a short brown beard and small, gimlety blue eyes. I recognized him as the occupant
of a flat on the top floor, with whom I had passed the time of day on the stairs.

‘Can I speak to you?’ he said. ‘May I come in for a minute?’ He was steadying his
voice with an effort, and his hand was pawing my arm.

I got my door open and motioned him in. No sooner was he over the threshold than he
made a dash for my back room, where I used to smoke and write my letters. Then he
bolted back.

‘Is the door locked?’ he asked feverishly, and he fastened the chain with his own
hand.

‘I’m very sorry,’ he said humbly. ‘It’s a mighty liberty, but you looked the kind
of man who would understand. I’ve had you in my mind all this week when things got
troublesome. Say, will you do me a good turn?’

‘I’ll listen to you,’ I said. ‘That’s all I’ll promise.’ I was getting worried by
the antics of this nervous little chap.

There was a tray of drinks on a table beside him, from which he filled himself a stiff
whisky-and-soda. He drank it off in three gulps, and cracked the glass as he set it
down.

‘Pardon,’ he said, ‘I’m a bit rattled tonight. You see, I happen at this moment to
be dead.’

I sat down in an armchair and lit my pipe.

‘What does it feel like?’ I asked. I was pretty certain that I had to deal with a
madman.

A smile flickered over his drawn face. ‘I’m not mad—yet. Say, Sir, I’ve been watching
you, and I reckon you’re a cool customer. I reckon, too, you’re an honest man, and
not afraid of playing a bold hand. I’m going to confide in you. I need help worse
than any man ever needed it, and I want to know if I can count you in.’

‘Get on with your yarn,’ I said, ‘and I’ll tell you.’

He seemed to brace himself for a great effort, and then started on the queerest rigmarole.
I didn’t get hold of it at first, and I had to stop and ask him questions. But here
is the gist of it:

He was an American, from Kentucky, and after college, being pretty well off, he had
started out to see the world. He wrote a bit, and acted as war correspondent for a
Chicago paper, and spent a year or two in South-Eastern Europe. I gathered that he
was a fine linguist, and had got to know pretty well the society in those parts. He
spoke familiarly of many names that I remembered to have seen in the newspapers.

He had played about with politics, he told me, at first for the interest of them,
and then because he couldn’t help himself. I read him as a sharp, restless fellow,
who always wanted to get down to the roots of things. He got a little further down
than he wanted.

I am giving you what he told me as well as I could make it out. Away behind all the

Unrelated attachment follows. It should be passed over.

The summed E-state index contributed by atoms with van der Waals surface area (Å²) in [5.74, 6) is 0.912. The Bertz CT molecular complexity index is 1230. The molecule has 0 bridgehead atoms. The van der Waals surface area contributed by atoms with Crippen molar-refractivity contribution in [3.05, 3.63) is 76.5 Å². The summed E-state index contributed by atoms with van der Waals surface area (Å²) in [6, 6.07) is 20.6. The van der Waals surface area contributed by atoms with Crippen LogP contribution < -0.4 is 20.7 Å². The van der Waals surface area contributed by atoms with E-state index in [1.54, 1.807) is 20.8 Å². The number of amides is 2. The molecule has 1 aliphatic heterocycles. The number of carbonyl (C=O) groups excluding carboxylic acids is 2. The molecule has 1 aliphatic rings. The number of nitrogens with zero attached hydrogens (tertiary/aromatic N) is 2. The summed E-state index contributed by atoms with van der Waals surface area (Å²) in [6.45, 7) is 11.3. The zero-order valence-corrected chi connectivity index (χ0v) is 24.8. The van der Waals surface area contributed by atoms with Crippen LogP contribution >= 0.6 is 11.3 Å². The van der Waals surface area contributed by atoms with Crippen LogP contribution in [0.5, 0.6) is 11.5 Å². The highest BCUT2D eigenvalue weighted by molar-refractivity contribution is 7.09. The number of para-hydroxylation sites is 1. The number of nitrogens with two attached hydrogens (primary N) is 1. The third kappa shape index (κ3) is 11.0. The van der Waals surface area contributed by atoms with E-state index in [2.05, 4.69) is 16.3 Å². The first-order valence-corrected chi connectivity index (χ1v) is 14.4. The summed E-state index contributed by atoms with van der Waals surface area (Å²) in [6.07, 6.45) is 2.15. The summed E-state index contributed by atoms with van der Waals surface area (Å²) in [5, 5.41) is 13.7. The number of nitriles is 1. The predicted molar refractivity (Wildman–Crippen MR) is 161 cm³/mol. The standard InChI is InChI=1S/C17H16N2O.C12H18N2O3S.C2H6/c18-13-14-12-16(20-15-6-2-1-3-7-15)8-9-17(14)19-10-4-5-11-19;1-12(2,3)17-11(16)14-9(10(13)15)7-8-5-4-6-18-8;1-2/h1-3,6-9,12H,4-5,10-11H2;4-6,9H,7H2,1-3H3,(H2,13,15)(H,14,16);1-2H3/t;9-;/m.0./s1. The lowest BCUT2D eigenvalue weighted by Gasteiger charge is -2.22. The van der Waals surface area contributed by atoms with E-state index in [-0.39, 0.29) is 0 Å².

Governments and the armies there was a big subterranean movement going on, engineered
by very dangerous people. He had come on it by accident; it fascinated him; he went
further, and then he got caught. I gathered that most of the people in it were the
sort of educated anarchists that make revolutions, but that beside them there were
financiers who were playing for money. A clever man can make big profits on a falling
market, and it suited the book of both classes to set Europe by the ears.

He told me some queer things that explained a lot that had puzzled me—things that
happened in the Balkan War, how one state suddenly came out on top, why alliances
were made and broken, why certain men disappeared, and where the sinews of war came
from. The aim of the whole conspiracy was to get Russia and Germany at loggerheads.

When I asked why, he said that the anarchist lot thought it would give them their
chance. Everything would be in the melting-pot, and they looked to see a new world
emerge. The capitalists would rake in the shekels, and make fortunes by buying up
wreckage. Capital, he said, had no conscience and no fatherland. Besides, the Jew
was behind it, and the Jew hated Russia worse than hell.

‘Do you wonder?’ he cried. ‘For three hundred years they have been persecuted, and
this is the return match for the pogroms. The Jew is everywhere, but you have to go
far down the backstairs to find him. Take any big Teutonic business concern. If you
have dealings with it the first man you meet is Prince von und Zu Something, an elegant
young man who talks Eton-and-Harrow English. But he cuts no ice. If your business
is big, you get behind him and find a prognathous Westphalian with a retreating brow
and the manners of a hog. He is the German business man that gives your English papers
the shakes. But if you’re on the biggest kind of job and are bound to get to the real
boss, ten to one you are brought up against a little white-faced Jew in a bath-chair
with an eye like a rattlesnake. Yes, Sir, he is the man who is ruling the world just
now, and he has his knife in the Empire of the Tzar, because his aunt was outraged
and his father flogged in some one-horse location on the Volga.’

I could not help saying that his Jew-anarchists seemed to have got left behind a little.

‘Yes and no,’ he said. ‘They won up to a point, but they struck a bigger thing than
money, a thing that couldn’t be bought, the old elemental fighting instincts of man.
If you’re going to be killed you invent some kind of flag and country to fight for,
and if you survive you get to love the thing. Those foolish devils of soldiers have
found something they care for, and that has upset the pretty plan laid in Berlin and
Vienna. But my friends haven’t played their last card by a long sight. They’ve gotten
the ace up their sleeves, and unless I can keep alive for a month they are going to
play it and win.’